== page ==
By Carlotta Mohamed
Dressed in Madeline Sershen’s favorite colors of yellow and purple, hundreds of protesters bearing signs returned to the Whitestone crosswalk Monday at 16th Avenue and Utopia Parkway where the teen died, urging the DMV to change its license renewal policy for senior drivers.
It was yet another emotional gathering as elected officials, family, friends, and supporters chanted “We want change” by PS 209 near the makeshift memorial dedicated to Sershen adorned with flowers, candles, posters and other mementos.
“We want to see change, and we’re demanding the DMV change their driver renewal policy,” said Rita Barravecchio, Sershen’s aunt. “Their current policy just requires individuals to pass a vision test, and that vision test is straightforward. It doesn’t test their peripheral vision, their reaction time, it’s simply testing their vision.”
Sershen, 17, a Flushing honors student at St. Francis Prep, was crossing the intersection by 16th Avenue and Utopia Parkway June 25, when 88-year-old Sheila Kahn-Prager allegedly blew a red light and hit the teen. Sershen was rushed to New York Presbyterian Hospital in Flushing, where she was pronounced dead.
The tragic incident occurred three months after the death of 9-year-old Giovanni Ampuero, who was also struck by an older driver while crossing 70th Street on Northern Boulevard in Jackson Heights with his mother in April.
The spate of pedestrian deaths by elder drivers has advocates pushing for senior driving reform policies.
Martha, 75, a Whitestone resident, and owner of a gray 1996 Toyota Camry, said she supports the retesting of seniors.
“I’m all for it. They should be retested…at what age I don’t know, maybe 75 or 80,” said Martha. “I don’t feel any different than when I was 20 years ago. I take the driving defense course every three years from AARP, and see my doctor every six months.”
Maria, Caprdja, 65, who witnessed Sershen’s accident, said she has seen a lot of elderly drivers bypassing stop signs in the streets while she is driving.
“Everyone has to stop and take a breath, and realize what is going on around them, said Caprdja. “A good driver is watching out for what other drivers are doing and proceeds accordingly.”
State Sen. Tony Avella (D-Bayside) encouraged the community to remain consistent in their efforts to change the law, and announced his commitment to introduce a new bill in Albany.
“We’re going to work together to make sure that we make change, and when we introduce the bill at the state level in the Senate and Assembly, the first thing I’m going to do is call it Madeline’s Law,” said Avella.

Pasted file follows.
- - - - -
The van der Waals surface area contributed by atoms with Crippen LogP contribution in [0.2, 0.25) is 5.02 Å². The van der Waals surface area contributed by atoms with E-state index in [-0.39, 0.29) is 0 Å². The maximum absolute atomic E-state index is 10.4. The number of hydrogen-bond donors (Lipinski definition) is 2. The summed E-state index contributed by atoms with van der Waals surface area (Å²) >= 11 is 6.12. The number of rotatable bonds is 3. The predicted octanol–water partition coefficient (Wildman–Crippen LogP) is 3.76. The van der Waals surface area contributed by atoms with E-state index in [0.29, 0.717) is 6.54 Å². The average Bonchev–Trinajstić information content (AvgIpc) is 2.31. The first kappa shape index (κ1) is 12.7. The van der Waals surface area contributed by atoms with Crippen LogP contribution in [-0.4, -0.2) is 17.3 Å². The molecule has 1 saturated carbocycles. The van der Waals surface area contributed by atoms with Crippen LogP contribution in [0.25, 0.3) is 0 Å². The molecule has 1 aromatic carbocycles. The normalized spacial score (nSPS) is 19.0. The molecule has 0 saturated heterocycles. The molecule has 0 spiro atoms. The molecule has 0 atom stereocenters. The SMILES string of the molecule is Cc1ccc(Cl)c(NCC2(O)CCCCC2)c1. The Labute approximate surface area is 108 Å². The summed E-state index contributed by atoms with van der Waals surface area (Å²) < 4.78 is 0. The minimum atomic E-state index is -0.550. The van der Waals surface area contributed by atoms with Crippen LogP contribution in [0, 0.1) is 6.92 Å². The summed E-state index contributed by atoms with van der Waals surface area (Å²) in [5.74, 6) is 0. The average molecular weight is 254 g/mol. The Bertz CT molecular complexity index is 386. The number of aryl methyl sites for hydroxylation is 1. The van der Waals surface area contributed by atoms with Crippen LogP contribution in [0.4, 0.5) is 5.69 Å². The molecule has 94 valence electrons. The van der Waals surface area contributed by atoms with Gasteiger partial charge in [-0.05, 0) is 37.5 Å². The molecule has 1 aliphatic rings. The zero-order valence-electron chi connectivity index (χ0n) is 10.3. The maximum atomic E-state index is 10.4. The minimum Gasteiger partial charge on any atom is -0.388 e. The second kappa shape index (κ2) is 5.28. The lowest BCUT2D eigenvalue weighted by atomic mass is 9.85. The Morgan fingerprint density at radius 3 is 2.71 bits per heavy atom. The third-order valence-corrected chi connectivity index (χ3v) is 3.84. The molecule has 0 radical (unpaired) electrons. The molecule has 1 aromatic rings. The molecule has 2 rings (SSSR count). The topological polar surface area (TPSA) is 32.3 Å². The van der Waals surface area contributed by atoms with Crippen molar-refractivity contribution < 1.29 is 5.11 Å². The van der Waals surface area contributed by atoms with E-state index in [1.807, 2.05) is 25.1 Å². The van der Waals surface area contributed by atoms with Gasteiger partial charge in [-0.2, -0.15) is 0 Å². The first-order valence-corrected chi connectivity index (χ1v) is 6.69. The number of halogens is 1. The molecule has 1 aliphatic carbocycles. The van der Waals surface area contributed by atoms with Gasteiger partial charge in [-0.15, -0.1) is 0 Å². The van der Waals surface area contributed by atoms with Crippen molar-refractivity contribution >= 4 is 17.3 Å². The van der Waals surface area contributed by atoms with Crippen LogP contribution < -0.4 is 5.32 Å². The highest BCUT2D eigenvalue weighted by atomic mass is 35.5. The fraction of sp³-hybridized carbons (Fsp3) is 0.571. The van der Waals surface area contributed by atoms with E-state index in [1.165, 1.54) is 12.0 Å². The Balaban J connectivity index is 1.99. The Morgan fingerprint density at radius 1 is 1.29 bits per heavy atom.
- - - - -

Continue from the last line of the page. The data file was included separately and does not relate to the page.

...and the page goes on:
Avella along with other elected officials and the families will be meeting soon with the Automobile Association of America and the American Association of Retired Persons to discuss the issue.
City Councilman Paul Vallone (D-Bayside) said the city Department of Transportation will rename the corner of the site “Maddie’s Way” and has promised to redo the slow zone around PS 209.
“Everybody has a street or corner or block they care passionately about and it’s always around a school,” said Vallone. “This entire block is going to be re-stripped and redone, prepared for entry of school.”
Julian Ho, a Whitestone resident, who started an online petition in June for stricter driver’s license renewal policies in partnership with Barravecchio, said the law needs to be changed to ensure the safety of the community.
“I can’t keep passing by and seeing bouquets and candles — something needs to be done” said Ho, whose bus route passes by the site where Sershen and Ampuero died. “It’s fine to rename the street but we can’t keep renaming the streets of dead children. That doesn’t make sense.”
The online petition has amassed 21,871 signatures since it was posted a month ago.
“We are not looking to take licenses and independence away from those who are fit to drive,” Olivia Sershen, Madeline’s sister, said in a statement. “Instead we are trying to weed out those unsafe drivers by mandating periodic retesting. We are looking to make our community safer and attempting to prevent future tragedies.”
In a show of support, Raul Ampuero, father of Giovanni Ampuero, said “enough is enough.”
“How many more kids do we have to lose?” said Ampuero. “We’re losing our children and future. What’s wrong with the senators playing politician games? What’s the matter with you? And I’m talking about Senator Flanagan and Senator Golden.”
Ampuero was referring to the speed camera program that went dark July 25, as a result of Senate Republicans’ failure to reconvene in Albany to pass the bill to protect schoolchildren. John Flanagan, the GOP majority leader of the Senate from West Islip, and Martin Golden of Bay Ridge were among the culprits.
To share updates with their supporters, Barravecchio created the Facebook group “Maddie’s Move” to motivate change and keep the move “fresh.”
“The support has been beyond empowering. We are so grateful for all of the support we’ve received,” said Barravecchio.
Reach reporter Carlotta Mohamed by e-mail at cmoha